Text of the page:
Some speakers like horns with high sensitivity (on spec sheets expressed as: 95.5dB/1m/2.83v) are very easy to drive at lower wattage. Your typical bookshelf and even many floor standers will often come in around the mid 80dBs which will need more power from the amplifier to drive to full SPL.

Also, if you only plan to listen at moderate levels (neighbors/family) you can get by with a lower wattage amp into less sensitive speakers. It won't be as loud as it potentially could with a more powerful amplifier but it will sound just fine until you crank the amp into clipping levels.
 

DVDdoug

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Usually, everything works fine together with line level connections (RCA with regular consumer equipment). Line level is rather vaguely controlled & defined but most consumer equipment has high-enough line-output, and the line inputs usually have enough gain so everything works fine.

Pro line level (usually XLR balanced) is "hotter" and high outputs aren't a problem because they can always be turned down . But if you have an amplifier with XLR inputs and you are feeding it from a regular unbalanced consumer output you might not have enough gain for full-power.

Is the simple result of it that I can basically combine all devices and then control the problems with the volume controls?
Mostly yes. You can always turn the volume down but sometimes you can't turn it up enough.

Can you use RCA components with balanced ones?

Can you use RCA components and balanced components mixed?
Unbalanced outputs can always go into balanced inputs.

The other way around, balanced into-unbalanced inputs, usually works but sometimes it's a problem. I'd avoid it unless the manufacture (of the balanced device) says it's OK.

Can you use a power amp straight with any device controlling volume?
Something should control the volume. ;) With software volume control, sometimes something goes-wrong and you get a full-volume blast that might blow your speakers (or your ears!) or it might just be annoying. A physical knob tends to be more reliable.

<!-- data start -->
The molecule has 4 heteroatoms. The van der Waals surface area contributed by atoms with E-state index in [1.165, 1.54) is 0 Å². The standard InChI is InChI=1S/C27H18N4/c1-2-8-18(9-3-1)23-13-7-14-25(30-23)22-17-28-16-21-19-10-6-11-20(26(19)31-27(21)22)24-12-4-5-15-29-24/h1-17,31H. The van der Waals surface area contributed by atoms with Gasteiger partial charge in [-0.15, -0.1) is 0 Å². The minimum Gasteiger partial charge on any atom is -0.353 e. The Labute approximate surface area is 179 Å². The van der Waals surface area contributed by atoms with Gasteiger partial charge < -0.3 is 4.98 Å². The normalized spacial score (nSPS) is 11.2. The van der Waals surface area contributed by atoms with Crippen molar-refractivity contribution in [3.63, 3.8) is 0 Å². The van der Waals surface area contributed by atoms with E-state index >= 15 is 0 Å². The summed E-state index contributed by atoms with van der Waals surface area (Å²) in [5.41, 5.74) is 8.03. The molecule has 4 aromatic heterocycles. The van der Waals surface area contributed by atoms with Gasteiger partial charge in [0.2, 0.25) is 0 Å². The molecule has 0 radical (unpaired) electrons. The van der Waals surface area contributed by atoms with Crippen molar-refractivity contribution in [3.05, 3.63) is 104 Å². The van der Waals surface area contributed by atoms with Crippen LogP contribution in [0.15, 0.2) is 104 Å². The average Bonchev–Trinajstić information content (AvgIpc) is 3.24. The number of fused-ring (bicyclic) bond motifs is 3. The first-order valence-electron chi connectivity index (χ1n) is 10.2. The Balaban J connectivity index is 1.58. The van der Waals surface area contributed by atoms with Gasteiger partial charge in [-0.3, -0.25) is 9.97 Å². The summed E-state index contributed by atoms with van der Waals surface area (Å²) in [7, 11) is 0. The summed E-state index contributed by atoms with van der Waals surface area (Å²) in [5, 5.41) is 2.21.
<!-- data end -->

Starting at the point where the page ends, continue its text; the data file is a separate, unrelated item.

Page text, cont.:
Can I also connect a preamplifier to an integrated amplifier or will there a problem?
Yes. Any line-level output to a line-level input is OK. But since an integrated amp already has a preamp, that's rarely necessary.

As far as loudspeakers are concerned: Amplifiers should have more watts available than the specification of the loudspeaker shows.
Not true. A 100W speaker is supposed to be safe with a 100W amplifier that's hitting 100W on the program peaks. too much power into a speaker can damage it!* But it's a "fuzzy" thing because music has short-term peaks with a much lower average, and it's the short-term average that burns-up speakers. And a tweeter can't handle as much power as a woofer. You can burn-up a 100W speaker with continuous 100W test-tones, and high-frequency continuous tones are more dangerous...

When you over-drive an amplifier onto clipping, the peaks don't go up, but the average does so "heating power" increases and you're more likely to burn out the speaker. And the clipping introduces harmonics (higher frequencies) which can go to the tweeter. And with most amplifiers you can get more total power with clipped waves than with clean sine waves. Theoretically, you might get 200W from a 100W amp if you "push" the sine wave such bad clipping that you have a square wave.

volt
watt
Some electronics math:
Ohm's Law (Current = Voltage / Resistance) defines relationship between voltage, resistance, and current. Resistance (and impedance which is also Ohms) is "the resistance to current flow."

Power is calculated as power (Watts) = Voltage x Current. Or along with Ohm's Law, you can derive Power = Voltage Squared/Resistance.

Amplifiers basically put-out a voltage so with 4-Ohm speakers you can often get twice the power as with 8-Ohm speakers. But, the amp has to be capable of putting-out twice the current, and if not the maximum voltage will drop and you'll clip at lower wattage. (It's common for amplifier to put-out slightly less than twice the power with 4-Ohm speakers.) If the speaker impedance is too low, you'll "pull" excess current and the amplifier might shut-down, or it might blow a fuse, or it might burn-up and die.

Input impedances
Input impedances (of amplifiers & preamps) isn't much of a concern, except for microphone and phono inputs which have certain standards/requirements. As somebody said above, you don't "match" impedance.



* There is a myth that over-driven lower-power amplifiers are worse. Although, you can burn-up a speaker with an over-driven "small" amplifier, a higher power amp (driven to its maximum) is even worse!
 
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Sig.Rossi

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Thank you for all the helpful answers and for putting so much effort into this.